Nothing beats a good night's rest. But, there are times you may have difficulty falling or staying asleep. If it's just occasional, there's probably no need for alarm. But if you find yourself tossing and turning, unable to fall asleep several nights a week, you may have insomnia, restless leg syndrome, untreated heartburn or asthma, or, most commonly, sleep apnea.
Before making an appointment with a sleep doctor, try these tips to get a good night's sleep:
- Keep a regular schedule. Go to bed and wake up at the same time everyday. "No matter when you actually fall asleep, always wake up to an alarm set at your preferred time," says Jigme Sethi, MD, chief of Pulmonary, Critical Care and Sleep Medicine, Memorial Hospital of Rhode Island. "And, keep the same time on workdays and weekends."
- Relax first.Take time in the evening to address any troubling concerns. Then, dim the lights in your living room and spend half an hour relaxing your body and mind with soft music or reading a book.
- Restrict bed use. Don't use your bed to read, watch TV, use a laptop, or relax. "Train your mind to associate your bed only as a place to sleep or for sex," Dr. Sethi advises. "Once you go to bed, if you can't fall asleep in about 20 minutes, return to quiet activity in the living room. Do not stay in bed hoping for sleep to come to you. It will not. Only return to bed when you are very tired." If you ultimately fall asleep very late, but still wake up at your set time in the morning and don't nap during the day, the lack of sleep will help you fall asleep the next night.
- Watch what you drink. Avoid all fluids late in the day so you don't find yourself waking up to go to the bathroom. Do not drink anything caffeinated after noon, and think again about using alcohol as a sleep aid. "It will cause you to wake up early or repeatedly during the night," Dr. Sethi says.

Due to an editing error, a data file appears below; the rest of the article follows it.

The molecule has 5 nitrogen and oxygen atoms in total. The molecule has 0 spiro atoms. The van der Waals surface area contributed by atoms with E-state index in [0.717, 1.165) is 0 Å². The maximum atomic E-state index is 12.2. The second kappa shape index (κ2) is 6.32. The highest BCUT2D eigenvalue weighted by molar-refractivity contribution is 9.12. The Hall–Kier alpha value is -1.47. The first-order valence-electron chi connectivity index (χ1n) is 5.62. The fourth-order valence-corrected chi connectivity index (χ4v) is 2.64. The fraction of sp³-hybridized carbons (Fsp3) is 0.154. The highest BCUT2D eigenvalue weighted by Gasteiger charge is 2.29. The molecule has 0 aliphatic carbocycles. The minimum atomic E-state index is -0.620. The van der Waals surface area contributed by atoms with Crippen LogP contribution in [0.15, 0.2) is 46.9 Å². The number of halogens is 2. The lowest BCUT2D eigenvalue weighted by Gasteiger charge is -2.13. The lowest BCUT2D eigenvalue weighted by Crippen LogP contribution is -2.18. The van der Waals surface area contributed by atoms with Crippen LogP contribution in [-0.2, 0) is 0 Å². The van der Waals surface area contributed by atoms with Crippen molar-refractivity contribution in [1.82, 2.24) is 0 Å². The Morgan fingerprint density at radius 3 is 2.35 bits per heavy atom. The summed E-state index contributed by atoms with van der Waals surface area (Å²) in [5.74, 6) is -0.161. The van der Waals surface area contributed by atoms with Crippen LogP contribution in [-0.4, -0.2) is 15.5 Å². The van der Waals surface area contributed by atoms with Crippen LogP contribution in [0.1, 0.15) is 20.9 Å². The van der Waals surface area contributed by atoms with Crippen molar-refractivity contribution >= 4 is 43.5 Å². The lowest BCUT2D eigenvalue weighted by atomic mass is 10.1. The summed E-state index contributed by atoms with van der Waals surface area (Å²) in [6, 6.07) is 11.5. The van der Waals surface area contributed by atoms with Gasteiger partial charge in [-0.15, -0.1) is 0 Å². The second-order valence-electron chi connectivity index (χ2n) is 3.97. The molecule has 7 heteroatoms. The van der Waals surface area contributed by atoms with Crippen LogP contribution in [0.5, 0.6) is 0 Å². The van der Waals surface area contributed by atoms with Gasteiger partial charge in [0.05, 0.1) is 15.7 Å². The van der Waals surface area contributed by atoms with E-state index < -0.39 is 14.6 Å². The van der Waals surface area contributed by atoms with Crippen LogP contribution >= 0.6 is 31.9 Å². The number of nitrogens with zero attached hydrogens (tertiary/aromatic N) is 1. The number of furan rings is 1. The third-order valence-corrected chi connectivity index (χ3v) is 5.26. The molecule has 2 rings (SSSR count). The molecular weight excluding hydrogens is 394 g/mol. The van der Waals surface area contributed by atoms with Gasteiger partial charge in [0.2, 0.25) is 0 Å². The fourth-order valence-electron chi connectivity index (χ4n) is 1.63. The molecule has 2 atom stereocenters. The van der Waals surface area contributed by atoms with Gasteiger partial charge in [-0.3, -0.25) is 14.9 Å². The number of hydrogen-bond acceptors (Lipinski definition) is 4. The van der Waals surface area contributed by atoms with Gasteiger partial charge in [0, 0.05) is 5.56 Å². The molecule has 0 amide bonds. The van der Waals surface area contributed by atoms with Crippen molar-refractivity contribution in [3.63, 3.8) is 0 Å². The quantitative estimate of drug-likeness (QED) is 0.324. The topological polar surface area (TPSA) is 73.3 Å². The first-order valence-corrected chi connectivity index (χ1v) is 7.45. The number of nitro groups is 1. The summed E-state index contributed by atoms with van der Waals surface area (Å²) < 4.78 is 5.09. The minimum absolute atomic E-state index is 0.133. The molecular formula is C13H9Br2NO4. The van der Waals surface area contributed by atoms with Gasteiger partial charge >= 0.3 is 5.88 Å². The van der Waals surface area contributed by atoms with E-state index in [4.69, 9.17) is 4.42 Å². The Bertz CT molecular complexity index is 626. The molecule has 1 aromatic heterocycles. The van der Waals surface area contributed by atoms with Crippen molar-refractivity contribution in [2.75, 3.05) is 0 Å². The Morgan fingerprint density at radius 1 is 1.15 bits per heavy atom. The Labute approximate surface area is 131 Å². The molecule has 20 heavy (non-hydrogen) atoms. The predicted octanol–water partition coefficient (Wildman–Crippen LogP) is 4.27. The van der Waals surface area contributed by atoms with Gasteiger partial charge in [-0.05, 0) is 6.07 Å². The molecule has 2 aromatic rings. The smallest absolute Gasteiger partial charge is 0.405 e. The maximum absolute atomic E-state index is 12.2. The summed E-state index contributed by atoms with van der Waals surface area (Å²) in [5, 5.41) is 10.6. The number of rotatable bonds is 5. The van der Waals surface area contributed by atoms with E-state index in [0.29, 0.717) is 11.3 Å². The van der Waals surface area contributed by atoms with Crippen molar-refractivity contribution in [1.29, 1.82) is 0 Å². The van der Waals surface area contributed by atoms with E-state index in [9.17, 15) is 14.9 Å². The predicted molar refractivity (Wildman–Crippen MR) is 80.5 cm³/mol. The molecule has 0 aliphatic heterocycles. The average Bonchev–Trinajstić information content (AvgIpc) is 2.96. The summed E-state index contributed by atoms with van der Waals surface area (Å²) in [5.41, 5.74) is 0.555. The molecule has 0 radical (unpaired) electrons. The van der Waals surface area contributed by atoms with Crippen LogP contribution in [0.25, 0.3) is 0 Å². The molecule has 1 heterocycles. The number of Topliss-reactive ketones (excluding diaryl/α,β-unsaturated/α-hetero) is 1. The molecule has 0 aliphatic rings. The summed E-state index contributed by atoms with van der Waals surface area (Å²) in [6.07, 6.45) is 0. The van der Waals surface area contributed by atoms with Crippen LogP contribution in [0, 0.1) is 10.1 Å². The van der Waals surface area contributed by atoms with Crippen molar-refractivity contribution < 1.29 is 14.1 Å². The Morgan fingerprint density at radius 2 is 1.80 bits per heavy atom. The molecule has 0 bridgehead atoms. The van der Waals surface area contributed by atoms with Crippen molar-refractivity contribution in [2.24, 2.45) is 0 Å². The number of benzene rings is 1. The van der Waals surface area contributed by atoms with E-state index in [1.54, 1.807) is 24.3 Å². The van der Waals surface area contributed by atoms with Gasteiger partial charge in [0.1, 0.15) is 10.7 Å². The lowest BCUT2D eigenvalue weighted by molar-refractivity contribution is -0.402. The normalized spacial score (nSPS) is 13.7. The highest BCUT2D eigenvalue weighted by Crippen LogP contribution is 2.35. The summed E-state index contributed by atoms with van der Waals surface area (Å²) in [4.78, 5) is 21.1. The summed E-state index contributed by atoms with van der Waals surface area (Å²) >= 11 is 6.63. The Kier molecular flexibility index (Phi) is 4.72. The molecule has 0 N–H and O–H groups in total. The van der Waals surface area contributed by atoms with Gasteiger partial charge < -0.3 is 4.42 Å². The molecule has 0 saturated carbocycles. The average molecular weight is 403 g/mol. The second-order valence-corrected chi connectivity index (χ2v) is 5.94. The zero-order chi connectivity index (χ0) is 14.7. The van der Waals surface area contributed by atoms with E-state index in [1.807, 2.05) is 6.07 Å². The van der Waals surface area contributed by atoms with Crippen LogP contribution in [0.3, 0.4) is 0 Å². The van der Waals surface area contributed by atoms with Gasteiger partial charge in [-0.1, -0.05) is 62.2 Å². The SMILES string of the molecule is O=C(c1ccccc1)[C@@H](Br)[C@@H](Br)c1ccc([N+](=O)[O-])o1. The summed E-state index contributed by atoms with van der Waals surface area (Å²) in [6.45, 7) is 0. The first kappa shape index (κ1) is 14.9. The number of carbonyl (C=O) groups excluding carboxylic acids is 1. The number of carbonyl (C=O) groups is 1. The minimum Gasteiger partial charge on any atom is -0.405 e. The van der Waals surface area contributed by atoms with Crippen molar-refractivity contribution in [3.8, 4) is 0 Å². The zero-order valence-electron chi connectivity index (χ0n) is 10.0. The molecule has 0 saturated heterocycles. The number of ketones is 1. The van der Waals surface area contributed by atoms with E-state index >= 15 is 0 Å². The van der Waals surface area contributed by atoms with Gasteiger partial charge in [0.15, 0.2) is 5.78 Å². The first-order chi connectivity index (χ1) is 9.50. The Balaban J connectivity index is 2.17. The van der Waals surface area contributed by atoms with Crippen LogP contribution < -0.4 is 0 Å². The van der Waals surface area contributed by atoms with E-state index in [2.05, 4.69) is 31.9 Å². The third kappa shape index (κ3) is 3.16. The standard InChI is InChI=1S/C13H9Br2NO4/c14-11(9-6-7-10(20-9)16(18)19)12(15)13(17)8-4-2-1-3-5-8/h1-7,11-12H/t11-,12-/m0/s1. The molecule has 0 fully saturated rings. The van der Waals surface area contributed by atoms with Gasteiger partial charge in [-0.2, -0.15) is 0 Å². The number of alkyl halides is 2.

- Skip the nap. If you are yawning long before bedtime, try a mildly stimulating activity like light housework or calling a friend to perk you up. If you give in to drowsiness, it could hinder your evening rest.
- Dim the lights. Avoid using the computer or TV later in the evening. "The bright light of the screen tricks your mind into thinking it is still light outside and delays sleep onset," Dr. Sethi says.
- Create a dark environment."The darker it is, the better you'll sleep," Dr. Sethi says. Replace bright light bulbs with lower wattage ones. Install room darkening shades. Consider wearing a sleep mask. Use a table lamp to light your way to the bathroom during the night.
- Keep the noise down. Don't let outdoor noise keep you awake. Drown it out with a fan or something that makes white noise or relaxing sounds.
- Turn the clock away. Tilt your clock so it doesn't face you. "Worrying about the time it takes to fall asleep only increases anxiety, agitates the mind and makes falling asleep even more difficult," Dr. Sethi says.
- Choose cool over warm. It's hard to get quality sleep if you're too cold or hot. Dr. Sethi advises setting your thermostat to a comfortable temperature.
- Be comfortable. Make sure your bed is large enough for you to move comfortably. A pillow should provide good support. If you wake up feeling sore, it may be time to go shopping for something better.
If you don't have any success with the above, or are troubled by any of the symptoms below, consider seeing a sleep specialist:
- Ongoing fatigue or daytime sleepiness
- Falling asleep when it's not appropriate
- Loud snoring with pauses in breathing
- Frequent morning headaches